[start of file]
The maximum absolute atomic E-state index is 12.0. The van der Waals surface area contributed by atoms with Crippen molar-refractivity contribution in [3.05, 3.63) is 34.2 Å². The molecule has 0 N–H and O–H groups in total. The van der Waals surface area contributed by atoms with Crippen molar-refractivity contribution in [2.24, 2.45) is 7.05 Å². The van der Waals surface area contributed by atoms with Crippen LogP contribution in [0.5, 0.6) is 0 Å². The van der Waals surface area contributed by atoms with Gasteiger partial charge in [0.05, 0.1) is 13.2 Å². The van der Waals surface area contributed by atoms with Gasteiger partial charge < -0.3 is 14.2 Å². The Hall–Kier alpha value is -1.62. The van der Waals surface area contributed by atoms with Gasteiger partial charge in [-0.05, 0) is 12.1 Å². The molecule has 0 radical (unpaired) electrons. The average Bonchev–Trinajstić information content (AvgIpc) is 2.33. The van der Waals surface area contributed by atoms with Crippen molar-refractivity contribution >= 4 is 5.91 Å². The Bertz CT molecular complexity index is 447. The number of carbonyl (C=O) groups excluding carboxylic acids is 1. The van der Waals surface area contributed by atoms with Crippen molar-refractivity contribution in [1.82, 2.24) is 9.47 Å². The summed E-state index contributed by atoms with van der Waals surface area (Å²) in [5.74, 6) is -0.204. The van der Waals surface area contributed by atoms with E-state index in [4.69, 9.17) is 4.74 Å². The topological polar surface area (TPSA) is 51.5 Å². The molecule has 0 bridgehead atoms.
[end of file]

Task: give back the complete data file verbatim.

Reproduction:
The maximum absolute atomic E-state index is 12.0. The van der Waals surface area contributed by atoms with Crippen molar-refractivity contribution in [3.05, 3.63) is 34.2 Å². The molecule has 0 N–H and O–H groups in total. The van der Waals surface area contributed by atoms with Crippen molar-refractivity contribution in [2.24, 2.45) is 7.05 Å². The van der Waals surface area contributed by atoms with Crippen LogP contribution in [0.5, 0.6) is 0 Å². The van der Waals surface area contributed by atoms with Gasteiger partial charge in [0.05, 0.1) is 13.2 Å². The van der Waals surface area contributed by atoms with Gasteiger partial charge < -0.3 is 14.2 Å². The Hall–Kier alpha value is -1.62. The van der Waals surface area contributed by atoms with Gasteiger partial charge in [-0.05, 0) is 12.1 Å². The molecule has 0 radical (unpaired) electrons. The average Bonchev–Trinajstić information content (AvgIpc) is 2.33. The van der Waals surface area contributed by atoms with Crippen molar-refractivity contribution >= 4 is 5.91 Å². The Bertz CT molecular complexity index is 447. The number of carbonyl (C=O) groups excluding carboxylic acids is 1. The van der Waals surface area contributed by atoms with Crippen molar-refractivity contribution in [1.82, 2.24) is 9.47 Å². The summed E-state index contributed by atoms with van der Waals surface area (Å²) in [5.74, 6) is -0.204. The van der Waals surface area contributed by atoms with E-state index in [4.69, 9.17) is 4.74 Å². The topological polar surface area (TPSA) is 51.5 Å². The molecule has 0 bridgehead atoms.